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Discussion Starter · #1 ·
Hey all,

I have a 1998 bmw e36 328is. I have changed the springs and shocks on the car. They are bilstein hds with bavauto springs. Ever since I completed the mod, my car likes to drift to the right when i really get on the gas. I already did alignment on the car and they said it was okay. What could the problem be?

Thanks,
Ian
 

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that could be it......i just got a new tire in the left rear but the right rear is almost new too....installed the tire about 3 months ago. Both tires are relatively the same in wear though. If this is the problem will it go away once the tire is worn in?
 

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Torque steer is due to the difference in length of the shaft going to either wheel in a front-wheel drive vehicle. The torsional forces take a bit to catch up on the side with the longer shaft when the car is starting to move from a dead stop, thus forcing the car in that direction.

That said, what you are experiencing is NOT torque steer. You drive a RWD vehicle.

Steering rack issues? I'm just thinking out loud at this point.
 

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Correct. It is physically impossible to get torque steer on a rear wheel drive vehicle.

What I think the issue with your car is: You have BavAuto springs which are soft. When you get on the gas, the rear squats too much thus making the front suspension decompress which in turn changes it's geometry, and causes it to not go straight.

edit: Just saw the new tire on one side thing. I would check that first, but I wouldn't look past what I posted originally.
 

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In theory, and in practice, you are supposed to change tires, at the very least in PAIRS, both front or both rear; or ideally, all four.

The catch is you changed only 1 tire.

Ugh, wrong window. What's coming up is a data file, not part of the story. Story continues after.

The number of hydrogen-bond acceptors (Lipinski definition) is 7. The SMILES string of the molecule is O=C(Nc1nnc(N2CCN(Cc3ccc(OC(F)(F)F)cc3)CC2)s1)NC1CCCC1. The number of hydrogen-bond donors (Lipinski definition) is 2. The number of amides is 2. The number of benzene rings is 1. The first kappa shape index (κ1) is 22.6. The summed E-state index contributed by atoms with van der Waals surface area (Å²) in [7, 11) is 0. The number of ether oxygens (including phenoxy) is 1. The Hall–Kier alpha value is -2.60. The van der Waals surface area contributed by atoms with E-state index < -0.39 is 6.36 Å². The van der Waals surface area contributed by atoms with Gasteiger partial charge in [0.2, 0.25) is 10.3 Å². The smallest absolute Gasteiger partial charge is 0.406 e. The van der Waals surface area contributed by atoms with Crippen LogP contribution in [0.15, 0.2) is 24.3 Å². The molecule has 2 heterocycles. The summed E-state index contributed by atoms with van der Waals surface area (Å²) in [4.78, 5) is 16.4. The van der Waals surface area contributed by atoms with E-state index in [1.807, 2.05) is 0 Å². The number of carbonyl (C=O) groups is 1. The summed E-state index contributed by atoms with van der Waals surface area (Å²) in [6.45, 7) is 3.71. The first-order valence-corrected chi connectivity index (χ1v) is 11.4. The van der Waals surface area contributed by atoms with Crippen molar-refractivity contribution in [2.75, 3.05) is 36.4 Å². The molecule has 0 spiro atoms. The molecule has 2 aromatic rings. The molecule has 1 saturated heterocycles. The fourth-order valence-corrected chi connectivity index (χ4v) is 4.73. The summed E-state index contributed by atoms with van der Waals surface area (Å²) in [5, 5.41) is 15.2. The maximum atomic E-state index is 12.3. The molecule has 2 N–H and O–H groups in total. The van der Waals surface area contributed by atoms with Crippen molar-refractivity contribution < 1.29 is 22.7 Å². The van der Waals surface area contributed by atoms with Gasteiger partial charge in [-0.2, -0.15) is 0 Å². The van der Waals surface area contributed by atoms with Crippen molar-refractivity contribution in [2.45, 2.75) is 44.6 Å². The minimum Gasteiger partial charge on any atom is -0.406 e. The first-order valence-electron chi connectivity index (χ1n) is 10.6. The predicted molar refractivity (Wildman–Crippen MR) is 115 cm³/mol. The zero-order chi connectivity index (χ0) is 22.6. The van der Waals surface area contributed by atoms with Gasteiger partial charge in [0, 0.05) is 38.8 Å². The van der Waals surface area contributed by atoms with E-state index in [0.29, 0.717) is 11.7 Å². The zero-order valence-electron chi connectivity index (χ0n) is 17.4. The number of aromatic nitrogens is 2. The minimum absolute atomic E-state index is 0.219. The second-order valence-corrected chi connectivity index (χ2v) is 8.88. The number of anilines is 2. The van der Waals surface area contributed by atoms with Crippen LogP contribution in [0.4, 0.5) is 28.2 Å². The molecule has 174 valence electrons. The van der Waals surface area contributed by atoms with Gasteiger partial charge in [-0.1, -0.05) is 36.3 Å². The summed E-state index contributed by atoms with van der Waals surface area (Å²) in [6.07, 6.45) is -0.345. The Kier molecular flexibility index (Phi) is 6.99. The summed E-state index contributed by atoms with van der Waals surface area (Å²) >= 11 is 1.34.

My Q is:

are the tires of the same brand/ tread? and tire pressure?... if no, that may be the source of your prob.

Consider also, that you only have 1 driving wheel at the rear at a given time. That is how differentials are designed... unless of course you have "posi-trac";)
 

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In theory, and in practice, you are supposed to change tires, at the very least in PAIRS, both front or both rear; or ideally, all four.

The catch is you changed only 1 tire.
My Q is:

are the tires of the same brand/ tread? and tire pressure?... if no, that may be the source of your prob.

Consider also, that you only have 1 driving wheel at the rear at a given time. That is how differentials are designed... unless of course you have "posi-trac";)
Incorrect. Both wheels are spinning at an even rate; only if you lose traction does all the power go to one wheel (one with less traction -- path of least resistance).

If you're going straight and are not breaking traction, both wheels are being spun at the same rate by the differential.
 

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Incorrect. Both wheels are spinning at an even rate; only if you lose traction does all the power go to one wheel (one with less traction -- path of least resistance).

If you're going straight and are not breaking traction, both wheels are being spun at the same rate by the differential.
hmmm... torque, if that is the case, why is it that when you raise 1 rear-wheel off the ground, only that 1 tire will spin and the other will stay stationary. Isn't the what the internal spyder gear is used for?

I could learn something new here :)
 

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Discussion Starter · #10 ·
yea well all the tires are the same brand and are set at the same pressure. Both tires have been changed withing 3 months of eachother and the tread life is relatively the same on both. I might just try getting the car realigned again
 

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hmmm... torque, if that is the case, why is it that when you raise 1 rear-wheel off the ground, only that 1 tire will spin and the other will stay stationary. Isn't the what the internal spyder gear is used for?

I could learn something new here :)
It's hard for me to explain since I'm not an engineer (and I already somewhat misworded my last post), so here you go, just read the "loss of traction" section of this wikipedia page:
Differential (mechanical device) - Wikipedia, the free encyclopedia
 
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